St. Patrick’s season comes after one of the most miserable winters on record in the North East, but as always March 17 is a welcome harbinger of spring.
Traditionally that was what St. Patrick’s Day represented, falling close to the Ostara or the “Light of the Earth” festival in Celtic Ireland. St. Patrick himself was clever enough to cite major Christian celebrations close to pagan holidays, so it is, perhaps, no surprise his own feast day does that too.
In Celtic mythology the seasons were a great wheel constantly turning, and the celebration after the darkness of winter will be familiar to us modern day Celts given recent weather!
Though the seasons may be changing, it sometimes feels like St. Patrick’s Day issues in the modern day are stuck in a time warp. There is another crisis in the Northern Ireland peace process, a dispute among gay groups in the New York parade continues, and a Clinton and Bush are running for president.
First things first, and let’s not lose sight of an historic moment -- the first gay groups marching under their own banner in the St. Patrick’s parades in New York and Boston.
In Boston a gay Irish veteran’s group will march -- a tribute to the negotiating skills of Mayor Marty Walsh among others.
In New York [email protected] will join the line of march for the first time. [email protected] have been accused of everything from not being Irish enough to being capitalist tools, to not being gay enough -- but they are irremediably a recognized gay group among NBC employees marching under their banner in the St. Patrick's Day parade.
Though the controversy continues about whether they are gay or indeed Irish enough, the fact is that an historic principle has been conceded which is a major accomplishment by the parade committee. The fact that Cardinal Timothy Dolan has given his blessing and is taking part as grand marshal is deeply significant in itself.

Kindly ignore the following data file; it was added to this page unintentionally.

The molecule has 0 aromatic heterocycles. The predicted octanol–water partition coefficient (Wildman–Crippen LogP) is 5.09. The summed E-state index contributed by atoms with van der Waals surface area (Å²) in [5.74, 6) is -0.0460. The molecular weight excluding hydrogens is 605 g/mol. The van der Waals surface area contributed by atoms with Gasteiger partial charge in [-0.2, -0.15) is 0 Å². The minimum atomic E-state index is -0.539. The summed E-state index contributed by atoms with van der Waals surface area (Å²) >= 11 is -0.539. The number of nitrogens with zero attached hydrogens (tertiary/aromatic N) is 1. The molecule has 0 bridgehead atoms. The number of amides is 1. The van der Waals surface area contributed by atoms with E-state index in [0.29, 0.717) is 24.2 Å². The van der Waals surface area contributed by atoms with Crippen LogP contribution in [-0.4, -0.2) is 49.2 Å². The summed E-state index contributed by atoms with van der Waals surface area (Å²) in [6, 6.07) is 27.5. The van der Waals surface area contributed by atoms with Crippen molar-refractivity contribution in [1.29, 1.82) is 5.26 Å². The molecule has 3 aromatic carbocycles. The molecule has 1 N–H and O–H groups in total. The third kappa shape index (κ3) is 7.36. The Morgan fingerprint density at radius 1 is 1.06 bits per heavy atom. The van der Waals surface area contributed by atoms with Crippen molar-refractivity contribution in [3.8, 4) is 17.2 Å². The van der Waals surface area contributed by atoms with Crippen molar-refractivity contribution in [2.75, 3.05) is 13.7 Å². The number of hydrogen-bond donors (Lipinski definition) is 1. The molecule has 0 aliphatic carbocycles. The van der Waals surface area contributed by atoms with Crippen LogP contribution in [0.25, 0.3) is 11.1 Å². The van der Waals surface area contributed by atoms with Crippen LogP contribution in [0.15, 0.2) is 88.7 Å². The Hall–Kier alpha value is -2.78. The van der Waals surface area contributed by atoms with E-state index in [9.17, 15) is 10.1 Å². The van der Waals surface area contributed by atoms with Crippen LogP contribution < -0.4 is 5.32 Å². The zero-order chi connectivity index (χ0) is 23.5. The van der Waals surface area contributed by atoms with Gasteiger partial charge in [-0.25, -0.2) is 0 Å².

Of course, like all battles on these issues, it is not a complete victory for the Irish gay groups who are entitled as much as anyone else to share in Irish culture and festivities and celebrate their heritage.
But it will be what this New York parade is remembered for, akin to 1989 when the first woman, Dorothy Hayden Cudahy, proudly marched up Fifth Avenue as grand marshal, or when Michael Flannery caused an worldwide storm of outrage and support when the IRA-supporting head of Irish Northern Aid was made grand marshal in 1983.
Elsewhere in the community, there will be concern about Northern Ireland where Sinn Fein and the Democratic Unionist Party are once again at loggerheads over the funding of welfare programs.
Both Martin McGuinness and Peter Robinson are in the U.S. this week and through the St. Patrick’s Day period, and we can only hope that the time spent here and the benign influence of the American involvement will lead to a resolution.
March is also the kickoff of the political season it seems with Hillary Clinton, Jeb Bush and all the other candidates entering the declaration stage of the presidential campaign.
Next March will be a momentous one with the Easter 1916 Rising centenary around the corner, a full flooded presidential campaign under way and who knows what else.
All that remains to say is a Happy Saint Patrick’s Day to everyone, and roll on spring!